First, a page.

An Odd Confluence

I just returned from a delightful and all too brief vacation to Kaua`i, Hawai`i.

Russian Fort Elizabeth BeachI’ll ramble on about the trip in a bit, but I wanted first to mention one of the pleasant surprises I experienced there: a real, listenable, terrestrial radio!

I arrived at Lihu`e Airport late in the evening and quickly shuttled to the rental car lot.  There I was told that my economy class car was not available and so I was being upgraded to a four-wheel drive Jeep.  Nice!

When I had a chance to begin my forays around the island (I drove some 600 miles in five days around an island that is only 552 square miles, and 80% of that is inaccessible by vehicle!) I started scanning the radio dial. I expected to find the usual claptrap and tripe that makes up FM these days, and was not disappointed. That is, until I landed on the 103.1 frequency. This is the home of “Shaka 103,” which bills itself as “Kauai’s Rock Station” playing “three generations of the iconic music that changed the world.”

From that moment on, I never changed the dial. In fact, I brought with me one of my iPod Shuffles (the postage stamp-sized one) and used the built-in radio to listen during my runs. Not only did I hear well-known “standard” rock tunes, but also cuts that I haven’t heard in ages, such as Taj Mahal doing “Take A Giant Step” (from his album of the same name), live tracks of rare concert recordings, and deep track cuts from artists such as solo Mick Jagger, John Mayall and the Bluesbreakers, vintage Steve Miller Band (from Sailor and Number 5), The Band, and more.  Wow.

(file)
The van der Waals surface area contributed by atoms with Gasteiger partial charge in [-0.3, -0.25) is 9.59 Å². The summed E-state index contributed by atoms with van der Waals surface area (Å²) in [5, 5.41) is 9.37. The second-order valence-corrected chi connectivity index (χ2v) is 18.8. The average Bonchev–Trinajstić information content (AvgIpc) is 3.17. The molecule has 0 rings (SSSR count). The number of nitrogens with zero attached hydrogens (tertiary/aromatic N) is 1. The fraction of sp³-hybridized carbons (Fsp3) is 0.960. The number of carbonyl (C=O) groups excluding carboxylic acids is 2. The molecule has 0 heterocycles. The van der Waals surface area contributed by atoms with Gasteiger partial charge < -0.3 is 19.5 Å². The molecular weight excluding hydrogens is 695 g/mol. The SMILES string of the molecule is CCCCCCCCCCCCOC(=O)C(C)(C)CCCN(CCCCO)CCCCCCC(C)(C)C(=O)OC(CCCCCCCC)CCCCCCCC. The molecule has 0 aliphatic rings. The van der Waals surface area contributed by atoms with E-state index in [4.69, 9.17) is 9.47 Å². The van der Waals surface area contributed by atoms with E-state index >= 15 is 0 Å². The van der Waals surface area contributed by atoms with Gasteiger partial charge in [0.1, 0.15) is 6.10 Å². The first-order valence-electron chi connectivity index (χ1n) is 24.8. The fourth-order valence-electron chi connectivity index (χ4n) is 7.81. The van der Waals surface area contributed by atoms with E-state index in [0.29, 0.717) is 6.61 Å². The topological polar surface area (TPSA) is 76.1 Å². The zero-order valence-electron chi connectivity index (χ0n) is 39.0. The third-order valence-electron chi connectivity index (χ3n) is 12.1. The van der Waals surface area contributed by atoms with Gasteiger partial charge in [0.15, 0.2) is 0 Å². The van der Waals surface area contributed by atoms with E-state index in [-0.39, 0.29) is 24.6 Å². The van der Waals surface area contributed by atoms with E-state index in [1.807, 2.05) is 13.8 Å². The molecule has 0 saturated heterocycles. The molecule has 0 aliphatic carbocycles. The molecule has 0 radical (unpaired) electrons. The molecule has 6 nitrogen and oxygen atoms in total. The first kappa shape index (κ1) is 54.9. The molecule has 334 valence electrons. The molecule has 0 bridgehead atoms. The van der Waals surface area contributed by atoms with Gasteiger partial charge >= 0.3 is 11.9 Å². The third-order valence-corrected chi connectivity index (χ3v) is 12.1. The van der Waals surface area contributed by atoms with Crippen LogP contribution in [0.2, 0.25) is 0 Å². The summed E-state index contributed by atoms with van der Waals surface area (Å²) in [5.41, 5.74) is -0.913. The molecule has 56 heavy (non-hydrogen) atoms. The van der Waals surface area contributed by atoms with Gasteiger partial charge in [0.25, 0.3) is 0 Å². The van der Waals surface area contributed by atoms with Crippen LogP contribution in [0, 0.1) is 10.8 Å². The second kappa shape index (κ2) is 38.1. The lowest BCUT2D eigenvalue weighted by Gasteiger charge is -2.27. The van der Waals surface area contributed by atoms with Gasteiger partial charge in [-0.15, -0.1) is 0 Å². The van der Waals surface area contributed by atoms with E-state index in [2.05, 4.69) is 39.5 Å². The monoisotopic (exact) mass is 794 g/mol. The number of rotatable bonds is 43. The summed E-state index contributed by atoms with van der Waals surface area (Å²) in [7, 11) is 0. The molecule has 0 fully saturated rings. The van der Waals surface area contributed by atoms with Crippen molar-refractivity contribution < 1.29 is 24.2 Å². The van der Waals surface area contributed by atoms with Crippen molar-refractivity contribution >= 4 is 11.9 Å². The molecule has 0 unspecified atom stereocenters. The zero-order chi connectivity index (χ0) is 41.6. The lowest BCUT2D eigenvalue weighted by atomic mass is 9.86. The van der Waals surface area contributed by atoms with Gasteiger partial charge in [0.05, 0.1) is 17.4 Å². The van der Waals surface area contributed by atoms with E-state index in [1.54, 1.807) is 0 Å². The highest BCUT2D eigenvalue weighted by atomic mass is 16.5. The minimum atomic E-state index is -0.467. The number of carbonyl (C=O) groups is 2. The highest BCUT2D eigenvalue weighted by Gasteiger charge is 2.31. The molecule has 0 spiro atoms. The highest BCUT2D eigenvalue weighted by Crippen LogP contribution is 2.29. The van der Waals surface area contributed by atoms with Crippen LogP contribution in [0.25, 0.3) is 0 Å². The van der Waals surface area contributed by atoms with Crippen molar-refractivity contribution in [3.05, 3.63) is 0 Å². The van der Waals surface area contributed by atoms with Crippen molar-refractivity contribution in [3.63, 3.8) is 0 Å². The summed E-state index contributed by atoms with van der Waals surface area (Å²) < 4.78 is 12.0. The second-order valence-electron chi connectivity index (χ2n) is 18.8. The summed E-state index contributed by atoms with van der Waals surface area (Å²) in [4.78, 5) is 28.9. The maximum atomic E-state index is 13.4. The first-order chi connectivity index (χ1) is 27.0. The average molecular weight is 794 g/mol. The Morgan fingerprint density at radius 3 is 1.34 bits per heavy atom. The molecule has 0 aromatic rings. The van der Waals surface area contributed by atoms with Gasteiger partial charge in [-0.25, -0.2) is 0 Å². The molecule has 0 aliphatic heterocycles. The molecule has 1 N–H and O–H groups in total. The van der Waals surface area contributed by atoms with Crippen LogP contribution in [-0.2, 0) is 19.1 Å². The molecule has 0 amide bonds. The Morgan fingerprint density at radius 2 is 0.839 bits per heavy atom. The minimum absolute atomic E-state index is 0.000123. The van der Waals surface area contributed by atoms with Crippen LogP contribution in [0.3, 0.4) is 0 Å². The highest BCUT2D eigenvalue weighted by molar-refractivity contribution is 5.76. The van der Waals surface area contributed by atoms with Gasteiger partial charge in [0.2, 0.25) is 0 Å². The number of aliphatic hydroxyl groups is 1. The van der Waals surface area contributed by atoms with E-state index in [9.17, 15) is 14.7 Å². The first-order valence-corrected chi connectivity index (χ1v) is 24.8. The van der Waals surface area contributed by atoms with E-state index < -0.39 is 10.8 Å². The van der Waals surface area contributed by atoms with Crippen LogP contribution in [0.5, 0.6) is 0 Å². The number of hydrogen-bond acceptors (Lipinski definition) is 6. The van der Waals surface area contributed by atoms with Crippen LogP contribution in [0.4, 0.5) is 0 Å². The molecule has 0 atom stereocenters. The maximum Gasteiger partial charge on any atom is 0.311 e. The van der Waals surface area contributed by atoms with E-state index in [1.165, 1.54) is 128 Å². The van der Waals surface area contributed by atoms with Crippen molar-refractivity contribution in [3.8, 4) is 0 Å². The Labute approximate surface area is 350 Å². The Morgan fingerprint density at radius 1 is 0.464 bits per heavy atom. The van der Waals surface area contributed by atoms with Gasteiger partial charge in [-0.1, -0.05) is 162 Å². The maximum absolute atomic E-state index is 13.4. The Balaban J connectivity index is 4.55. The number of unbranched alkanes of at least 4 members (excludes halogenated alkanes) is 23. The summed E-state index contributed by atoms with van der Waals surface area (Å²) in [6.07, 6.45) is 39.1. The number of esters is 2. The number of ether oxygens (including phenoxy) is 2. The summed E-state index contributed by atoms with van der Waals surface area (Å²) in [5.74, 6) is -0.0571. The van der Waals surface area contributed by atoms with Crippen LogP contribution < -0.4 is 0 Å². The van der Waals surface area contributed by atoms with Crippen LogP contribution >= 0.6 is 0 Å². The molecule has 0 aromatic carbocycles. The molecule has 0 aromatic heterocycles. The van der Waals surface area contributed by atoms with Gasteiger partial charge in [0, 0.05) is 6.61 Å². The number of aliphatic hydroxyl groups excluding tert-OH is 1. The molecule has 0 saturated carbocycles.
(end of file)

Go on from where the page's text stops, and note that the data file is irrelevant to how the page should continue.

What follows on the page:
There isn’t a lot of talk, either.  Two DJs man the mics during the day: Ron Middag hosts the 6:00 a.m. – noon slot, and Tony Kilbert the noon – 6:00 p.m.  Nights are given over to the syndicated “Nights With Alice Cooper,” which airs a similarly-themed playlist interspersed with one of the originators of “shock-rock” make-up artists insights and inside stories.

Given the island’s geography, Shaka 103 is heard mainly on the eastern side. The signal fades when traversing through the Waimea Canyon Photo of Waimea Canyonor driving on the west side of the island past Waimea, Kekaha and up to Polihale Beach.

Ah, Polihale Beach. When I came to the park entrance I was greeted by a sign that read “Four Wheel Drive Only.” Now I knew why fate had been kind to me and blessed me with a Jeep. Off I went.

Five miles down a washboard, rock-strewn “road” lands one at a remote beach. There were some people bathing, picnicking and enjoying themselves, but for the most part, it was as remote as one could wish. I had to deflate the tires to 20 psi to ensure that even a Jeep wouldn’t get bogged down in the sand. Fun!Polihale BeachThere were times when I couldn’t listen, such as during the helicopter tour I took, or during my excursions to waterfalls, beaches, restaurants and the Kaua`i Coffee Company, but when I was in the Jeep and within range, Shaka 103 was on the radio.

The station publishes an ongoing playlist. A quick glimpse at it will show the great diversity and range of music in their library. For one who grew up listening to the exploding world of rock-n-roll in the Sixties, Shaka 103 made my trip to a heavenly place seem like heaven!

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